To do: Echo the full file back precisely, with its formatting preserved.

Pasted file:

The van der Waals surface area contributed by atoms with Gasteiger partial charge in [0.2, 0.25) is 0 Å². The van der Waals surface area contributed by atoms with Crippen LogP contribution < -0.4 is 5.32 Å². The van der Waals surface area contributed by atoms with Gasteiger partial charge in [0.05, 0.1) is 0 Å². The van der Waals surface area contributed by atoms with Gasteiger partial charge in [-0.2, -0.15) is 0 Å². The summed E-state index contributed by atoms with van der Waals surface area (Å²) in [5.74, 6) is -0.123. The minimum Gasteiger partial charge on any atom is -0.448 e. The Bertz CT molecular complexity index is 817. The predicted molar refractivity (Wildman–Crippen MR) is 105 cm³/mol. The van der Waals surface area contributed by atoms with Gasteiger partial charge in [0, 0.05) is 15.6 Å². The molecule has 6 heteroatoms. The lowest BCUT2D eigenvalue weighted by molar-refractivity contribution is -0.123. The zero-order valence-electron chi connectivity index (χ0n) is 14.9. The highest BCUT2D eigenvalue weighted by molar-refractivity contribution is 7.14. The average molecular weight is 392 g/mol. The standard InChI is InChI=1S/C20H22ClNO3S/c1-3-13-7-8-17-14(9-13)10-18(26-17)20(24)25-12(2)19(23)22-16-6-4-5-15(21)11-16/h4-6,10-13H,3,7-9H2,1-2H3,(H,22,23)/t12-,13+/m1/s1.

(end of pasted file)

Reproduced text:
The van der Waals surface area contributed by atoms with Gasteiger partial charge in [0.2, 0.25) is 0 Å². The van der Waals surface area contributed by atoms with Crippen LogP contribution < -0.4 is 5.32 Å². The van der Waals surface area contributed by atoms with Gasteiger partial charge in [0.05, 0.1) is 0 Å². The van der Waals surface area contributed by atoms with Gasteiger partial charge in [-0.2, -0.15) is 0 Å². The summed E-state index contributed by atoms with van der Waals surface area (Å²) in [5.74, 6) is -0.123. The minimum Gasteiger partial charge on any atom is -0.448 e. The Bertz CT molecular complexity index is 817. The predicted molar refractivity (Wildman–Crippen MR) is 105 cm³/mol. The van der Waals surface area contributed by atoms with Gasteiger partial charge in [0, 0.05) is 15.6 Å². The molecule has 6 heteroatoms. The lowest BCUT2D eigenvalue weighted by molar-refractivity contribution is -0.123. The zero-order valence-electron chi connectivity index (χ0n) is 14.9. The highest BCUT2D eigenvalue weighted by molar-refractivity contribution is 7.14. The average molecular weight is 392 g/mol. The standard InChI is InChI=1S/C20H22ClNO3S/c1-3-13-7-8-17-14(9-13)10-18(26-17)20(24)25-12(2)19(23)22-16-6-4-5-15(21)11-16/h4-6,10-13H,3,7-9H2,1-2H3,(H,22,23)/t12-,13+/m1/s1.